Friday, August 2, 2013


I'm noticing an uptick of a certain type of marketing of our faith, a new emphasis, ironically, a new emphasis on the word "ancient." Signage, websites, and whatnot proclaim an offering of "ancient" faith. People are exploring "ancient" faith in online blogs and communities. Interest is growing in old writings, old liturgy, etc. Older cultures in the Christian stream, the Orthodox and Catholics delight in this because of course to them belongs the largest aggregation of years, the greatest seniority, the most ancientry.

It's all tosh. We are bowing down before numbers. 'Many' years, 'many' lives of men are not long in comparison to, for instance the lifespan of an angel, or God himself. God is the Ancient of Days. All of man's past is as the grass... And is two thousand years ago really ancient times? Is this not the new age of the Spirit? Is this not the promised time of the kingdom of God? The time that all the (actually) ancient prophecies were pointing to? ..

What's at stake here? Three things. First is the equality of all believers, those long ago and those present. If God is the same God as revealed by Jesus, then our access to him is or ought to be the same as for all our past brothers and sisters. If we venerate the past, we can never attain or even surpass it.

Secondly it is not normal or right to treat the past church as the glorious time that we must get back to. That verse in Proverbs about the path of righteous growing brighter and brighter must surely be God's ideal for the church. That glow has to be on the future, not the past. Somehow we have to believe that the best is yet to be, that we "ain't seen nothing yet!" If not, we're doomed. And besides, any such attempt to return to the first church is doomed to failure. We are not of the same culture and never can be.

Thirdly, if we can divest ourselves of this idea of ancientry, if can see ourselves as being in the same moment, the same new day, as the first century church we might be free as necessary to undo prior mistakes or make new choices in the church without feeling any guilt. We might be able to rethink stuff. It might be as simple as turning around to get the (oops!) forgotten camera before a holiday trip. But if we cling to our ancientry we're locked into whatever came before. All the historic responses to bygone cultures are immutable decisions that handcuff us against actually dealing rightly with today.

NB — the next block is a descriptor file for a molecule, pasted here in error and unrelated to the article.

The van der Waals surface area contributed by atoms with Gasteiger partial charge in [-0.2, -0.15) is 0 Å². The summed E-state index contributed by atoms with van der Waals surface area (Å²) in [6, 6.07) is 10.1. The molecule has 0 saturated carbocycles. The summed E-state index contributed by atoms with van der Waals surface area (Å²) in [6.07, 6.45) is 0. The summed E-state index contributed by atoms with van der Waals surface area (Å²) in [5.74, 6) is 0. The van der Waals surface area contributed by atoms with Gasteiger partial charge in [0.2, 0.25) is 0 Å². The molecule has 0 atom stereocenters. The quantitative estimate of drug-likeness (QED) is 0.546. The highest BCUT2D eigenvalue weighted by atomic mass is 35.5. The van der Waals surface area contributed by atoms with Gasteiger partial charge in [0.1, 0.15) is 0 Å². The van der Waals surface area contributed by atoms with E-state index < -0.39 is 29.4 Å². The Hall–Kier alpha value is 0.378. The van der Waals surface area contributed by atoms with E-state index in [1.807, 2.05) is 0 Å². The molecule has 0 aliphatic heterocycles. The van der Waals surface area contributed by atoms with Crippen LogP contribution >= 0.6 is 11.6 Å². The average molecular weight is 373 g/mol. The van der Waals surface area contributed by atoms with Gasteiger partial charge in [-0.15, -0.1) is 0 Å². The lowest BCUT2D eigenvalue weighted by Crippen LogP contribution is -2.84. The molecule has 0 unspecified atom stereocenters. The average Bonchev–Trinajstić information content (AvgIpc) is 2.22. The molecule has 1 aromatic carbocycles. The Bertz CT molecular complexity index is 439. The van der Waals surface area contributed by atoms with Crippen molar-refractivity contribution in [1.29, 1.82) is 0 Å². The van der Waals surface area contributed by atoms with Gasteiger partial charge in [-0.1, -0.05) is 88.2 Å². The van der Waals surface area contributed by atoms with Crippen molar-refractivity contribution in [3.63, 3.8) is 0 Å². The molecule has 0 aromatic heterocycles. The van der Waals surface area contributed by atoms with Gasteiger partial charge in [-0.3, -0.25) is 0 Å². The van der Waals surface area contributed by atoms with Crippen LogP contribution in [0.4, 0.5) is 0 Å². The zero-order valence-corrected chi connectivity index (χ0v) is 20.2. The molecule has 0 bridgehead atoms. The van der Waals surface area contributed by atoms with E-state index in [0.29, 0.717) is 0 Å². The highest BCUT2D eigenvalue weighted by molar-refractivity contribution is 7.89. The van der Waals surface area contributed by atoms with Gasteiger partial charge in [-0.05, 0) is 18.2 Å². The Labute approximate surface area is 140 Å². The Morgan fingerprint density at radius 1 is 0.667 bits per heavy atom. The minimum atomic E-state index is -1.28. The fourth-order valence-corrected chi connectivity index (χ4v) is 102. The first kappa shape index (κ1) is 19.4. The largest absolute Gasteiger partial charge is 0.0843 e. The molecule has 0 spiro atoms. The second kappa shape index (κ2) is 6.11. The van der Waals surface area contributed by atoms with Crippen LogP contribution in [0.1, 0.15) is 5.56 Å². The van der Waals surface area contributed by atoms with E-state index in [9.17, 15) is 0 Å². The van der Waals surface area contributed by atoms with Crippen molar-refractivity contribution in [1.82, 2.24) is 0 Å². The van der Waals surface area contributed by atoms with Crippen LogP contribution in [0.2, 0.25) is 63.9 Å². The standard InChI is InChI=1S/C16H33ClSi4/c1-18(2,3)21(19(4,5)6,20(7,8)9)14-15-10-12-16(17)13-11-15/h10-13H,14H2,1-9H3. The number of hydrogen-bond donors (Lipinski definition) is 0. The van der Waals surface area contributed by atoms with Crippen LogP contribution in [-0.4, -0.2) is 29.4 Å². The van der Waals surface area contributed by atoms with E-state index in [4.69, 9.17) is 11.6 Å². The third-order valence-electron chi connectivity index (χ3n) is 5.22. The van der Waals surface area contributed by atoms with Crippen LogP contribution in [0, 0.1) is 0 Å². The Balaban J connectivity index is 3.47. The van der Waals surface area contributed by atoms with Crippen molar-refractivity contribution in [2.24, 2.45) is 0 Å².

1 comment:

  1. If you will allow a side comment from a sympathetic but unrepentant papist . . . even in those dread papist Catholic and patriarchal Orthodox communions, 'ancientism' is considered a heresy. I just posted something about this with an odd title: The Holy Spirit and the Theology of Ignorance. One of the Jesuit masters of the interior life wrote a classic work on spirituality in which he notes;
    We cannot for this reason accuse the Church of laxity, as do the inventors of new opinions, who extol only the ancient Church, and its customs and usages, which they appear to wish to restore, not considering that the same Spirit who governed the Church of old governs it now, and accommodates His ways to the times and the different dispositions of the faithful (p. 155).
    Even the most ancient communions of the Church believe that the Holy Spirit continues to guide the Church and that there is an 'organic development' in its beliefs and practices. This development leads to deeper, wider, more systematic understanding and may alter disciplines and practices (which are not regarded as doctrines), but may not result in a radical break with foundational teachings in area of faith and morals. As defining point of belief they believe that this development cannot overturn the deposit of faith and that post -modern views regarding moral relativism are false. We cannot have a radical break with the beginning because we believe it is based on a foundation laid by Jesus and his chosen apostles. Members of these historic communions can't suddenly say, contrary to 2000 years of consistent belief and practice, (for them: always, everywhere, and by all) that we have decided polygamy (polyandry?) is now OK. We are well aware that this is completely contrary to the views of modern moral relativists. Yet all of this is the early morning rambling of an avowed papist.
    If I understand right you are suggesting we substitute instead the evil-deplorable-papist-patriarchal-idea above an every-person-for-themselves reading the Bible and then guided by the Spirit they will discover the self-evident understanding of the faith which will emerge from the easily found consensus that such seekers will discover. I guess my only question is: How's that working out for you?